Joyce Manor’s 2016 album Cody showed a band that was willing to take a step away from the abrasive, no bullshit pop-punk that they’d perfected into a band with similar ethics but making more power-pop inspired indie rock. Sure, there were still pop-punk bangers like “Fake I.D.” and “Reversing Machine,” but songs like “Eighteen” or “This Song Is A Mess But So Am I” fell more into a sort of Blue Album worship in crafting great pop-savvy indie rock. Million Dollars to Kill Me doesn’t feel like a continuation of Cody nor does it feel like it’s picking up after Never Hungover Again; it sounds like a band that is truly without a care and is making whatever the hell it wants.
There’s little to think about in terms of for Million Dollars to Kill Me besides to say that it’s a punk record. In reality, it runs more like a label’s fall sampler comp. Barry Johnson’s voice is the only real through line of the record, and even that doesn’t seem fair as he adventures more than he ever has before. The band touches on 60’s pop and soft rock with “Wildflowers” and “Silly Games.” Both also have the same sort of vagueness that make those songs so enjoyable. Johnson sounds sweet and sincere, while singing to a child in “Silly Games,” but he leans into his Morrissey inspiration a little in “Wildflowers,” a somewhat melodramatic soft song about laying in bed depressed.
Other tracks see the band steering toward the golden-age of pop-punk. “Friends We Met Online” sounds like it came right off of a Tony Hawk Pro Skater soundtrack, and it’s a track about how sometimes the people you connect with online can be some of the most meaningful friendships. It sounds like the sort of song that I would’ve put on when I was going on a Runescape-binge. “I’m Not the One” also sounds like an acoustic version of an All Time Low song, but Johnson also takes a long hard look at the super wealthy, even if they try to do good. Despite his calm demeanor, Johnson is critical and cynical:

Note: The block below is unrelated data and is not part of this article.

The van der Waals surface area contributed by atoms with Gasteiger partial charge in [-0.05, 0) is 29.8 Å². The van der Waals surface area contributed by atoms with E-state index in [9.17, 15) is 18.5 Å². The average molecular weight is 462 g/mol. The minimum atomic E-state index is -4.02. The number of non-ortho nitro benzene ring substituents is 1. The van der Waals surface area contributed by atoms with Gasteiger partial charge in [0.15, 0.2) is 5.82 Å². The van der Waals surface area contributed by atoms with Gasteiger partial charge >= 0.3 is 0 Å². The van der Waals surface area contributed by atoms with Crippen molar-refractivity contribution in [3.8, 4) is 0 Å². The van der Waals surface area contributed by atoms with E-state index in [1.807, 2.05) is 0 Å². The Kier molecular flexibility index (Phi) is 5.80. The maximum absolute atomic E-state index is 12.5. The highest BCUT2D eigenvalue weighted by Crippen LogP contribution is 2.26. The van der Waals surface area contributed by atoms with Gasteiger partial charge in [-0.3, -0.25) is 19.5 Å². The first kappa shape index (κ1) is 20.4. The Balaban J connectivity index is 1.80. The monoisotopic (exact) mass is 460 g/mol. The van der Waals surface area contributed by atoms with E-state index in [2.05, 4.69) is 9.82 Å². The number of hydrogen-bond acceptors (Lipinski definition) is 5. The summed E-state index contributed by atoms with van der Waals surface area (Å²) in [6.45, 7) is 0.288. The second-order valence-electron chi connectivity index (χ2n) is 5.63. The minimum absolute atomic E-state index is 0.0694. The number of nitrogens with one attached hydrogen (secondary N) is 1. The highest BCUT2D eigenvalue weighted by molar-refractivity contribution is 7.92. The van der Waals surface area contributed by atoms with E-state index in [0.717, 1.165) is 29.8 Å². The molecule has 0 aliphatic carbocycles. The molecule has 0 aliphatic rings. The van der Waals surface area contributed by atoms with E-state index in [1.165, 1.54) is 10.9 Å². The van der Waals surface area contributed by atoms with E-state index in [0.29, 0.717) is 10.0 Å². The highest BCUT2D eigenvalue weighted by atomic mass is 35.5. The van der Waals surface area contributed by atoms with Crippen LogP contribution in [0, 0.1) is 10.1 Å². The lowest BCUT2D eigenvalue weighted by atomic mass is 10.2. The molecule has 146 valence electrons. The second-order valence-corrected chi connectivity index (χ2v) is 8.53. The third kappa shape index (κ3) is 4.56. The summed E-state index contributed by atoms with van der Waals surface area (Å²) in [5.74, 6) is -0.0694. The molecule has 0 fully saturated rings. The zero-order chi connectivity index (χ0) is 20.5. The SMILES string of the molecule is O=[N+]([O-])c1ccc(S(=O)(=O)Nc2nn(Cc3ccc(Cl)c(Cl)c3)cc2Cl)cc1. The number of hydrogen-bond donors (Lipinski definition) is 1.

Trying to decide who’s good and who’s just rich
Took all of his money, and she burned it in a ditch.
Nonetheless, there’s plenty of songs on here that fall within range of Cody or Never Hungover Again. The title track is a power-pop ode to a love interest that’s too good for the narrator. Sonically, it’s pure Joyce Manor, but it’s all Tom Petty’s “Free Fallin'” and the Mountain Goats’ “Autoclave” in terms of ~vibes~. Interestingly, there is an undeserved love theme that runs through the album. It would be unfair to call Million Dollars to Kill Me a breakup album, but it is complicated look at romance. “Fighting Kangaroo” examines some of the habits and outlooks that could lead to a breakup in a tone that mimics pre-NHA Joyce Manor. Johnson alludes to the fact that he may not necessarily be the most pleasant person to date on a number of songs. Starting with the “Girls can be kind of controlling/I wanna be controlled,” a questionable outlook on romantic pursuits, Johnson explores his insecurities and less desirable qualities. “Up the Punx” sees Johnson reference some “Brokenhearted online cheating.” Still, sometimes it seems like it’s just the actual pain that comes with watching a relationship end. “Big Lie” culminates with the lines:
If you get anxious, I’ll put on “Morning, Morning” for you.
So overstated, we’re never in the moment now.
“Think I’m Still in Love With You,” one of the album’s longer songs, seems like the album’s mission-statement. Sometimes, the unresolved romantic feelings can pre-occupy every facet of your life.
While the rollicking punk songs seem to tell the actual story of the end of the relationship, the more experimental songs show the pain leaking into the other areas of life. In the two years since Cody was released, it seems Joyce Manor have come to terms more with themselves as a band. Million Dollars to Kill Me is unabashedly vulnerable and fearless.